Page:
He’s best known as perhaps the greatest statesman the United Kingdom has ever produced but it was a conflict in 1915 that turned Sir Winston Churchill to another talent – painting.
Churchill first took up the hobby following the disastrous Dardanelles conflict in 1915, which had left him out of office and suffering from a serious case of what he called ‘the black dog.’ While at a country retreat with his family he spotted his sister-in-law Gwendoline painting with watercolours in the garden, and she encouraged him to take up a brush and give it a go. He was not immediately receptive to watercolours, and oils were presently dispatched for - a medium which was much more in line with his vivacious energy and drive.
SIR WINSTON CHURCHILL, SIR WINSTON CHURCHILL PAINTING UNDER THE LOGGIA AT CHARTWELL, EXECUTED IN 1927, £180,000–250,000.
In his quest to master his painterly technique, Churchill benefitted from his close association with some of the greatest artists working in Britain. He was already good friends with the painter John Lavery and his wife Hazel, whom he turned to firstly for guidance and advice, and later he received tutelage from William Nicholson, who was a frequent visitor to the family home in Chartwell, and Walter Sickert, who was a friend of Clementine Churchill’s mother.
Painting became for Churchill not just a hobby but a passion which occupied him for the rest of his life. He found the rendering of the scene before him in a painterly and convincing manner a challenge which took all of his attentions, something to which he had to devote himself fully in the moment. It was as such a relief and a respite from the pressures and constraints of his political life, and he sought out time to paint at every available opportunity, taking his painting case with him on family holidays, and even building a purpose built studio at his home, Chartwell.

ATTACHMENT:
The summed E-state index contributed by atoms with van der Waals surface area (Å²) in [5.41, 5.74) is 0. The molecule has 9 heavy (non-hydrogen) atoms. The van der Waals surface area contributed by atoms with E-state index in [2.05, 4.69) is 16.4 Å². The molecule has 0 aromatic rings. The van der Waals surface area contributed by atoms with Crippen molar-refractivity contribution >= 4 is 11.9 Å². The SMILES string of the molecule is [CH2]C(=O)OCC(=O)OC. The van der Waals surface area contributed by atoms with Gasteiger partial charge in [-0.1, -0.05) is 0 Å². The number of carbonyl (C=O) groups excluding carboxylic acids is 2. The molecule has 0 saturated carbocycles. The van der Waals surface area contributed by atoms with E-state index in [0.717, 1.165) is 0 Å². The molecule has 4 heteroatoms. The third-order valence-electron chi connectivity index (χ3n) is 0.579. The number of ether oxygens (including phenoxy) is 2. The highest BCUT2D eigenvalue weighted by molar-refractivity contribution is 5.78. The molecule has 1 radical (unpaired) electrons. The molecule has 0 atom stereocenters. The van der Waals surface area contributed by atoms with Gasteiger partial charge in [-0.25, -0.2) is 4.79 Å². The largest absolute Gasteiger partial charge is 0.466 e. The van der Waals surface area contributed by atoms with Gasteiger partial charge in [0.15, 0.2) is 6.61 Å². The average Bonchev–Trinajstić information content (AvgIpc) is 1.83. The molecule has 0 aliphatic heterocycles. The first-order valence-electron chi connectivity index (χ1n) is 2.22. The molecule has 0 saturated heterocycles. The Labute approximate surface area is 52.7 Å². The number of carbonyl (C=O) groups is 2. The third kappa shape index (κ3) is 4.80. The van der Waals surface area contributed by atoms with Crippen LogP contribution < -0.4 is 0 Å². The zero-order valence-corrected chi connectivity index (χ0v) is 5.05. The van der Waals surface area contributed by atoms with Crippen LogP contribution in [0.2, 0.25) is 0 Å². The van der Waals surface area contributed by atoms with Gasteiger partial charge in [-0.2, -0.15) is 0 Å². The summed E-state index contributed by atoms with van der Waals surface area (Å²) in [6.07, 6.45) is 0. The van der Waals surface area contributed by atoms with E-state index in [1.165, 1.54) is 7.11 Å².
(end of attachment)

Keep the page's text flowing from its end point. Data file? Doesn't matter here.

His artistic pursuits proved to be a hobby to which he dedicated a substantial amount of time, producing over 500 accomplished oils over the course of his life.
SIR WINSTON CHURCHILL PAINTING. REPRODUCED WITH PERMISSION OF CURTIS BROWN GROUP LTD, LONDON ON BEHALF OF THE BROADWATER COLLECTION. ORIGINAL HELD AT THE CHURCHILL ARCHIVES CENTRE, CHURCHILL COLLEGE, CAMBRIDGE.
In terms of subject matter, Churchill focused mainly on landscapes: sweeping depictions of the weald of Kent, sun dappled villas in the South of France, or exotic vistas of Egypt or Morocco. Rarely does the figure creep into his landscapes; rarely did he paint portraits of friends and family, and rarer still does the great man himself appear in the composition. Of his vast output, there are only a handful of self-portraits, including Sir Winston Churchill Painting under the Loggia at Chartwell which features in the Modern & Post-War British Art sale on 13 June.
The painting is particularly unique in that it shows Churchill in the act of painting, his beloved pastime and reprieve.
The Modern & Post-War British Art sale is on 13 June.